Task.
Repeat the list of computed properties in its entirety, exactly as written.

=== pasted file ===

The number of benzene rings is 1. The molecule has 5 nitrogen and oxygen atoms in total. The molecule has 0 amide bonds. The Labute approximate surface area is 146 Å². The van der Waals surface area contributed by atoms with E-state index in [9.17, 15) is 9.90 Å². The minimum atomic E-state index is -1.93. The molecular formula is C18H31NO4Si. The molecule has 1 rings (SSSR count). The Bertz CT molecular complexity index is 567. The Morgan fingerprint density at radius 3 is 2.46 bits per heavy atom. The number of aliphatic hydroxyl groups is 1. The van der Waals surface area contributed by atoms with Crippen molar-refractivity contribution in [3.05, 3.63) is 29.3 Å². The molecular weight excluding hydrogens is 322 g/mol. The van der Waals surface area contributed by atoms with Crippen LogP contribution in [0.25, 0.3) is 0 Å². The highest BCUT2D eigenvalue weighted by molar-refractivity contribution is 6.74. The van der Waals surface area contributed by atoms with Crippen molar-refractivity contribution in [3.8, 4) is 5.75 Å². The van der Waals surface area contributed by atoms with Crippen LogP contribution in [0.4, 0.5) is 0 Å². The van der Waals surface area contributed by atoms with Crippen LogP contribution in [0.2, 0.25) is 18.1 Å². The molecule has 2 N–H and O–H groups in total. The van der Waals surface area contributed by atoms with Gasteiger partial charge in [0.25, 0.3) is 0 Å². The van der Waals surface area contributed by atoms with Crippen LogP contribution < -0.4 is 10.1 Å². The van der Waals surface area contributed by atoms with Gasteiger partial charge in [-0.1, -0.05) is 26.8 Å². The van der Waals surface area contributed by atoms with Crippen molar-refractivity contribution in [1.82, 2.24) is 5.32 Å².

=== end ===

The number of benzene rings is 1. The molecule has 5 nitrogen and oxygen atoms in total. The molecule has 0 amide bonds. The Labute approximate surface area is 146 Å². The van der Waals surface area contributed by atoms with E-state index in [9.17, 15) is 9.90 Å². The minimum atomic E-state index is -1.93. The molecular formula is C18H31NO4Si. The molecule has 1 rings (SSSR count). The Bertz CT molecular complexity index is 567. The Morgan fingerprint density at radius 3 is 2.46 bits per heavy atom. The number of aliphatic hydroxyl groups is 1. The van der Waals surface area contributed by atoms with Crippen molar-refractivity contribution in [3.05, 3.63) is 29.3 Å². The molecular weight excluding hydrogens is 322 g/mol. The van der Waals surface area contributed by atoms with Crippen LogP contribution in [0.25, 0.3) is 0 Å². The highest BCUT2D eigenvalue weighted by molar-refractivity contribution is 6.74. The van der Waals surface area contributed by atoms with Crippen molar-refractivity contribution in [3.8, 4) is 5.75 Å². The van der Waals surface area contributed by atoms with Crippen LogP contribution in [0.4, 0.5) is 0 Å². The van der Waals surface area contributed by atoms with Crippen LogP contribution in [0.2, 0.25) is 18.1 Å². The molecule has 2 N–H and O–H groups in total. The van der Waals surface area contributed by atoms with Gasteiger partial charge in [0.25, 0.3) is 0 Å². The van der Waals surface area contributed by atoms with Crippen LogP contribution < -0.4 is 10.1 Å². The van der Waals surface area contributed by atoms with Gasteiger partial charge in [-0.1, -0.05) is 26.8 Å². The van der Waals surface area contributed by atoms with Crippen molar-refractivity contribution in [1.82, 2.24) is 5.32 Å².